Is “Green” about the Environment or Money?

USA Today recently ran a series of articles, under the lead “GREEN INC. Environmentalism for Profit,” regarding the US Green Building Council and their LEED certification process.  LEED stands for Leadership in Energy and Environmental Design, and is a self-proclaimed “voluntary, consensus-based, market-driven program that provides third-party verification of green buildings.”  LEED standards come in four basic flavors: LEED Certified, LEED Silver, LEED Gold, and LEED Platinum.

The stories make several points of interest, among them that the LEED standard, while “voluntary” and entirely private, is required by more than 200 federal, state and local government agencies.  And many of them provide meaningful incentives for developers who achieve LEED ratings.  USA Today reports that the Palazzo Hotel and Casino in Las Vegas received a $27 million tax credit over 10 years due to Nevada’s delegation of the responsibility for determining who should get tax subsidies to the US Green Building Council.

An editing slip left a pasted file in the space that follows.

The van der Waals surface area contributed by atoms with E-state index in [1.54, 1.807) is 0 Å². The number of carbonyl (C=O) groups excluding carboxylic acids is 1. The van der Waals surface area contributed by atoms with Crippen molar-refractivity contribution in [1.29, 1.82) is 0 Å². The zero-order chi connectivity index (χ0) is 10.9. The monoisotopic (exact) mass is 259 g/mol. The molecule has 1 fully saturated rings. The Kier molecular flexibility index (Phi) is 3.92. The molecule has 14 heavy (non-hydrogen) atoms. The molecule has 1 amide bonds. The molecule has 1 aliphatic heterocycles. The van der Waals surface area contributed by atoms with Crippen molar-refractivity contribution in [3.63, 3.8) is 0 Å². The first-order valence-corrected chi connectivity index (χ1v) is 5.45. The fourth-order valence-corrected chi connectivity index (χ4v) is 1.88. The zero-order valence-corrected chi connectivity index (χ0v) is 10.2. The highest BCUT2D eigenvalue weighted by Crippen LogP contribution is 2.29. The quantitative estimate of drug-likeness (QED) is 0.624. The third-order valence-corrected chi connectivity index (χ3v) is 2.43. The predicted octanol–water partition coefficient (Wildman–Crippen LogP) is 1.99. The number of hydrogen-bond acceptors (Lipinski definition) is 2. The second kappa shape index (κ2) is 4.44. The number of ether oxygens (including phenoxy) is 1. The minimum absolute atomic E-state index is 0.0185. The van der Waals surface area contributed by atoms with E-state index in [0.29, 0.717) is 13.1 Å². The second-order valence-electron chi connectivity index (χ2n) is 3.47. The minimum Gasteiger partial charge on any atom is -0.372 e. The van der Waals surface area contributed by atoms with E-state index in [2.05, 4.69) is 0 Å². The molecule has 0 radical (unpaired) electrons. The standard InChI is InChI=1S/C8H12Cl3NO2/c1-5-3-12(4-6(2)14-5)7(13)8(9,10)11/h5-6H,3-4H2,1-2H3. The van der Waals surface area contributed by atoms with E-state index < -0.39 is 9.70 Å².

It should be remembered that the US Green Building Council does not have a complete monopoly over environmentally friendly construction standards.  Many states, including California, have adopted “green building codes, and there is at least one other private organization, Build It Green, has a program of rating developments.  Build It Green’s GreenPoint rating system also provides certification of residential developments, and is also used for marketing purposes.

California also has a statewide standard in the CALGreen Code, adopted in 2010, which sets minimum construction standards with a goal of reducing the overall carbon output to the environment.  This is one part of the state’s efforts to reduce greenhouse gas emissions from all sources, mandated by AB 32, a state law which mandates rolling back greenhouse gas emissions to 1990 levels by the year 2020.  The CALGreen Code has both mandatory and optional provisions, which are implemented at the local level by city and county building codes.  In the case of Los Angeles, for example, the local building code incorporated essentially all of the CALGreen Code standards and essentially replaced the LEED-based standards with the new state code, while applying them more broadly than CALGreen required.  Several other cities also have adopted local codes stronger than the CALGreen minimum requirements, including San Francisco and San Jose.

The tone of the USA Today articles was somewhat disparaging toward the US Green Building Council standards.  The articles questioned how the LEED standards were created, are administered and the methods used by developers to receive certification.  Regardless of those factors, the question now is whether the LEED certification matters any more?  Or has it reverted to its origins–a marketing tool?